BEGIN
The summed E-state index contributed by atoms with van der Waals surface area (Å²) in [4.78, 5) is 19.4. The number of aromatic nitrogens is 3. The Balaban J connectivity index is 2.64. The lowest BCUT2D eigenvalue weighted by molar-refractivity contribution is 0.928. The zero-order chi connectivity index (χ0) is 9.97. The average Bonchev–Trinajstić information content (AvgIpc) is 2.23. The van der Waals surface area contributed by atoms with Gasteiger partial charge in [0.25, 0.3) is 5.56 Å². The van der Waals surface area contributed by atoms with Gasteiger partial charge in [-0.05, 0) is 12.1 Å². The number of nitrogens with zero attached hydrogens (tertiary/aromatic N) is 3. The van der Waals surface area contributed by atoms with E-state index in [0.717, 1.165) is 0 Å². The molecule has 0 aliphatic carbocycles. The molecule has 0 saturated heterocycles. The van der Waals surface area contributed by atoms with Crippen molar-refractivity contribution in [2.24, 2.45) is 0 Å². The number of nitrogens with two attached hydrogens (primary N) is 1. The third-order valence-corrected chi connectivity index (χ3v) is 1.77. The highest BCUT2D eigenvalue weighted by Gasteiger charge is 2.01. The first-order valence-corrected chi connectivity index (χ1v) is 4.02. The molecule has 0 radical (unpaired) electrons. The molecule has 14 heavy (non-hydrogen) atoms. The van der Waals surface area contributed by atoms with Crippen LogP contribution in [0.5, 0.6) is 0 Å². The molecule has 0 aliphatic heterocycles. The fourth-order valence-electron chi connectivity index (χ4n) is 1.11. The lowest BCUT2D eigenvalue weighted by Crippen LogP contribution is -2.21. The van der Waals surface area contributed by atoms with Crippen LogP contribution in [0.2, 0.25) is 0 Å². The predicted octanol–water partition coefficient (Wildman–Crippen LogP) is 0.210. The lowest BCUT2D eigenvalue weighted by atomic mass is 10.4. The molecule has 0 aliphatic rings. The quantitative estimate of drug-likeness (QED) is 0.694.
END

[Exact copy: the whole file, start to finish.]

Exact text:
The summed E-state index contributed by atoms with van der Waals surface area (Å²) in [4.78, 5) is 19.4. The number of aromatic nitrogens is 3. The Balaban J connectivity index is 2.64. The lowest BCUT2D eigenvalue weighted by molar-refractivity contribution is 0.928. The zero-order chi connectivity index (χ0) is 9.97. The average Bonchev–Trinajstić information content (AvgIpc) is 2.23. The van der Waals surface area contributed by atoms with Gasteiger partial charge in [0.25, 0.3) is 5.56 Å². The van der Waals surface area contributed by atoms with Gasteiger partial charge in [-0.05, 0) is 12.1 Å². The number of nitrogens with zero attached hydrogens (tertiary/aromatic N) is 3. The van der Waals surface area contributed by atoms with E-state index in [0.717, 1.165) is 0 Å². The molecule has 0 aliphatic carbocycles. The molecule has 0 saturated heterocycles. The van der Waals surface area contributed by atoms with Crippen molar-refractivity contribution in [2.24, 2.45) is 0 Å². The number of nitrogens with two attached hydrogens (primary N) is 1. The third-order valence-corrected chi connectivity index (χ3v) is 1.77. The highest BCUT2D eigenvalue weighted by Gasteiger charge is 2.01. The first-order valence-corrected chi connectivity index (χ1v) is 4.02. The molecule has 0 radical (unpaired) electrons. The molecule has 14 heavy (non-hydrogen) atoms. The van der Waals surface area contributed by atoms with Crippen LogP contribution in [0.5, 0.6) is 0 Å². The molecule has 0 aliphatic heterocycles. The fourth-order valence-electron chi connectivity index (χ4n) is 1.11. The lowest BCUT2D eigenvalue weighted by Crippen LogP contribution is -2.21. The van der Waals surface area contributed by atoms with Crippen LogP contribution in [0.2, 0.25) is 0 Å². The predicted octanol–water partition coefficient (Wildman–Crippen LogP) is 0.210. The lowest BCUT2D eigenvalue weighted by atomic mass is 10.4. The molecule has 0 aliphatic rings. The quantitative estimate of drug-likeness (QED) is 0.694.